The image to the left shows this property. It is clear that the area of each enclosed region on the rectangular grid is not equal to that of its projection on the sphere. It also appears that the angles are preserved locally. These relationships can be proven.
An important mathematical application of stereographic projections in complex analysis is the Riemann Sphere. In the Riemann sphere, the north pole T of the sphere is the point at infinity (recall that T cannot be projected onto the plane, while the coordinates of the projection become much larger as z approaches 1). The Riemann sphere therefore constitutes the extended complex plane, the union of the complex numbers with infinity.
Why It's Interesting
Photography
Stereographic projections are used in photography to produce impressive, beautiful images.^{[1]}
Such an image as the one to the left is created by taking a panoramic photo. This involves taking a photo, rotating by some fixed angle, and taking another photo. When the photos cover 360°, they may be strung together to form a panoramic photo. It is possible then to map the photo as a texture on a sphere, which can then be projected onto a plane to produce the image on the right of the figure.
Cartography
A difficult task for cartographers has always been to create maps that are as accurate and usable as possible. Various map projections, or projections of earth as an idealized three-dimensional sphere onto a two-dimensional plot, have been used, and each has different merits. Unfortunately, map projections cannot be ideal; they cannot be both conformal and equiareal, but cartographers and geometers have left us many to choose from.
The stereographic projection is one such method of mapping. Stereographic projections are chosen because they are conformal and are not distorted much close to the pole.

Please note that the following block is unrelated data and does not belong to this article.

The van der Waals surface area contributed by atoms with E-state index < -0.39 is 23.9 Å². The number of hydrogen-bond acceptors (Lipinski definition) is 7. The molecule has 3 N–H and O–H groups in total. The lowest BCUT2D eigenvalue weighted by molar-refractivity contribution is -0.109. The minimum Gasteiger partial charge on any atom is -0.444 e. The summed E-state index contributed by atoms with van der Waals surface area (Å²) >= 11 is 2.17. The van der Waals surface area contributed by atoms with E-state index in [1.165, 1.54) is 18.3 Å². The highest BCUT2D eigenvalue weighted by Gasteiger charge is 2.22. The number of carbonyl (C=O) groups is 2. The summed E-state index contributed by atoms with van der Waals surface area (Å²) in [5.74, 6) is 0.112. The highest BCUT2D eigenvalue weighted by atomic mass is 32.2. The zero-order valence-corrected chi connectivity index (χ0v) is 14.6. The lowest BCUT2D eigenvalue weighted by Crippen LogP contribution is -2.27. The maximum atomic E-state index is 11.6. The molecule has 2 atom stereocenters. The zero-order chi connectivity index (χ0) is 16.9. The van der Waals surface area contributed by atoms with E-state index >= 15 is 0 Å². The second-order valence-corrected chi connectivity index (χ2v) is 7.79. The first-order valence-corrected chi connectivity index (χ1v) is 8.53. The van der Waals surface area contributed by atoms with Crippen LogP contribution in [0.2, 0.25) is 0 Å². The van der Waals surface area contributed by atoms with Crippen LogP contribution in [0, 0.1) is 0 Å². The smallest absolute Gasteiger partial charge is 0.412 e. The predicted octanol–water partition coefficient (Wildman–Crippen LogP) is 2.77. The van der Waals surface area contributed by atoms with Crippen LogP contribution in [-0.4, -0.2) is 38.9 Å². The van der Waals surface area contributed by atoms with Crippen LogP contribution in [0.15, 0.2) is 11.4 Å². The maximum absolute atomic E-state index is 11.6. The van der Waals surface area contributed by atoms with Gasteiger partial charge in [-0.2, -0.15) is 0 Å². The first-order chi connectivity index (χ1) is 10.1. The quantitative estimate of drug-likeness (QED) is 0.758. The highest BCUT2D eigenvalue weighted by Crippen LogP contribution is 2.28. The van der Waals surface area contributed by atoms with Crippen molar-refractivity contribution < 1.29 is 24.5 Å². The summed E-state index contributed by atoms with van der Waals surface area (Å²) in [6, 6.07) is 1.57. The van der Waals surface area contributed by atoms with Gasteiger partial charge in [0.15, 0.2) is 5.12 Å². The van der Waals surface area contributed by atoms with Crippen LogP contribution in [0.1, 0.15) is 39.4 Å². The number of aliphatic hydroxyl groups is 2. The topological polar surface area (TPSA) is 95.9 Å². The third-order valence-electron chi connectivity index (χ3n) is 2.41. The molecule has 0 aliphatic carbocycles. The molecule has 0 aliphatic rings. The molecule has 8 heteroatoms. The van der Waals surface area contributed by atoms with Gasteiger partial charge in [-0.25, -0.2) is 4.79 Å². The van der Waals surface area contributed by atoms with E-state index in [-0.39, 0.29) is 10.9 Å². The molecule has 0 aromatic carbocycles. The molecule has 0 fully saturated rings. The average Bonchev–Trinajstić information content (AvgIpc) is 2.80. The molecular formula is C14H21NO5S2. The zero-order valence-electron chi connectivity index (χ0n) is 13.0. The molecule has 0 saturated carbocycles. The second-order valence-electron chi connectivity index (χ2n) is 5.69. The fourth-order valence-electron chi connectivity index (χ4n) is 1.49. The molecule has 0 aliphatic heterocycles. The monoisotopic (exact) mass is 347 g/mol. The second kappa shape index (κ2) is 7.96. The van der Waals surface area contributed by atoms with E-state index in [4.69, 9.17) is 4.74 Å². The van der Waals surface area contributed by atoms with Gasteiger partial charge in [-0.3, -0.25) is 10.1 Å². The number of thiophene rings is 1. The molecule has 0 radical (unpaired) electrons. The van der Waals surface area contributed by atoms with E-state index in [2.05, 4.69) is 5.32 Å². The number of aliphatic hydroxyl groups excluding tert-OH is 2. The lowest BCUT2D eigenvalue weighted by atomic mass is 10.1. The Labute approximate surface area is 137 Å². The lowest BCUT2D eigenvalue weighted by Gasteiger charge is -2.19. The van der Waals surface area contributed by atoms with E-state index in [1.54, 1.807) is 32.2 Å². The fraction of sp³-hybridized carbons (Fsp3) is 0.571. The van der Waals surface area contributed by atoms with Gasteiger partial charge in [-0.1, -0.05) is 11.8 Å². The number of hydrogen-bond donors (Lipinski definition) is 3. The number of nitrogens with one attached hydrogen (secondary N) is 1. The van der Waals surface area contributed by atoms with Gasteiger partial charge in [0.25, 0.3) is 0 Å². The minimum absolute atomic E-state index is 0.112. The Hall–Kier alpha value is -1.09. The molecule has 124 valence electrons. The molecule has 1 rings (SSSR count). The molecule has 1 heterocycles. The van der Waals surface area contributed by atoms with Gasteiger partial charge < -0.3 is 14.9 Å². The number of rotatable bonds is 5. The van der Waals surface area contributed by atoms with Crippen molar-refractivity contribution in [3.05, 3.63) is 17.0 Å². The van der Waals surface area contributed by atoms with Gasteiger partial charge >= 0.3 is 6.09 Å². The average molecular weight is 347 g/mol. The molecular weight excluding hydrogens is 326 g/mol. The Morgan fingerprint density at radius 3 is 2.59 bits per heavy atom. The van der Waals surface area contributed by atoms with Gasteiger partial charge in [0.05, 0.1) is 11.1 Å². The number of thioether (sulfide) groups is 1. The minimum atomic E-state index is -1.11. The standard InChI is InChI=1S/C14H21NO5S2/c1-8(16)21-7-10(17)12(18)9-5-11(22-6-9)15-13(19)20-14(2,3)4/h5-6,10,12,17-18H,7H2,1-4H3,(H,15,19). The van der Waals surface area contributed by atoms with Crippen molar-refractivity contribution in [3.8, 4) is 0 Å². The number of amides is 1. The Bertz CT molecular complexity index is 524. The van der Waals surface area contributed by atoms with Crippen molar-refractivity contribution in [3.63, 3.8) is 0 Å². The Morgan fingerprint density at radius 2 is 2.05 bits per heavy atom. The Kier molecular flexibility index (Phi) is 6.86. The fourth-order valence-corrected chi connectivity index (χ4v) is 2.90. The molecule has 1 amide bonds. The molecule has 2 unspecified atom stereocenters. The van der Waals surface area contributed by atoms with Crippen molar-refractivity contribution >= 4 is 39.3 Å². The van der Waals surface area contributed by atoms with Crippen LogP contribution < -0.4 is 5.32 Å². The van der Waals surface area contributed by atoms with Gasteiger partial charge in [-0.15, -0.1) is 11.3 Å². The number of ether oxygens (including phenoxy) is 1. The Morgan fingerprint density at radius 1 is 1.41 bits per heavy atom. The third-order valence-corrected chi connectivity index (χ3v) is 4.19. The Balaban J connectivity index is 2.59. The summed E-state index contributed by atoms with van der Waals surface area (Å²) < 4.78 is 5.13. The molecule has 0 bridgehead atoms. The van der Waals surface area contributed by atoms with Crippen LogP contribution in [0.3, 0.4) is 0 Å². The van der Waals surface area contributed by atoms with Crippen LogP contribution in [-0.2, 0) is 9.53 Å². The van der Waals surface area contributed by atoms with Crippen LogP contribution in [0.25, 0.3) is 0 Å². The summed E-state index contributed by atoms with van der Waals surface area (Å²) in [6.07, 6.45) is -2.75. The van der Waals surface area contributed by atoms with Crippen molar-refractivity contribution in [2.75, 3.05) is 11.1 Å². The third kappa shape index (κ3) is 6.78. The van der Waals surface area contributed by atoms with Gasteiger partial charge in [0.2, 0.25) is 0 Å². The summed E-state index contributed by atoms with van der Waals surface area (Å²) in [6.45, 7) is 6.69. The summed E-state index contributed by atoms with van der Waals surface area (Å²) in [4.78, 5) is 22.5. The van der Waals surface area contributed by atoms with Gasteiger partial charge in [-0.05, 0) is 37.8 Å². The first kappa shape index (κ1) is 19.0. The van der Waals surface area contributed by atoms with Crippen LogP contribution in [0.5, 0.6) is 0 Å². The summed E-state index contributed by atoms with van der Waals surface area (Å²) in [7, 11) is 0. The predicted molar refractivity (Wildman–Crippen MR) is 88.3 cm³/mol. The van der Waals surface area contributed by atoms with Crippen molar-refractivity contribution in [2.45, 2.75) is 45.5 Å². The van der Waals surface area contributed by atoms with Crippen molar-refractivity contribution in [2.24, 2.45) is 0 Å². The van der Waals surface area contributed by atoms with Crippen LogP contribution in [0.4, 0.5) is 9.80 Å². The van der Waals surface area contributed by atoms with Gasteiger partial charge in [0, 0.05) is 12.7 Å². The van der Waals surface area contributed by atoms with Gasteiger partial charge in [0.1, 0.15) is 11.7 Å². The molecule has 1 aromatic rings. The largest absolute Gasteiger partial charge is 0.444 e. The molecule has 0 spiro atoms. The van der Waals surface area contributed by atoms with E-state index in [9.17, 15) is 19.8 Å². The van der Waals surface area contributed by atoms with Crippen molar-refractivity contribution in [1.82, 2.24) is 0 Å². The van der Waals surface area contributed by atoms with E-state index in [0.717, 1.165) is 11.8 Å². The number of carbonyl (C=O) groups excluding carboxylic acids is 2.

The general case discussed in the More Mathematical Explanation is a projection onto the plane z = 0. Often, for the purpose of map projections, it makes sense to project the sphere representing the earth onto a plane tangent to a pole of the sphere (for example, z = -1 or z = 1, assuming the unit sphere). An example of how this affects the projection is shown to the right. The formulas for the projection would have to be derived again.
Since the lengths of segments on the sphere are not preserved by the stereographic projection, stereographic map projections can become rather distorted at some points. Particularly, stereographic projections are most accurate around the pole opposite of T (see More Mathematical Explanation). Many stereographic maps are called polar for this reason; they are used to map one hemisphere and are often centered around one of the poles.
For this reason, multiple polar stereographic maps might be necessary to have an accurate picture of the whole world. The two stereographic projections to the left are both polar stereographic map projections, but the first does not seem to represent the whole world very well. The red circle denotes the equator, and the map become very distorted outside of the equator in the southern hemisphere.
Another way to map more of the world using a stereographic projection is with a transverse stereographic map.
Teaching Materials
- There are currently no teaching materials for this page. Add teaching materials.
About the Creator of this Image
Thomas F. Banchoff is a geometer, and a professor at Brown University since 1967.
References
- ↑ Bourke, Paul (2011). "Little Planet" Photographs. University of Western Australia.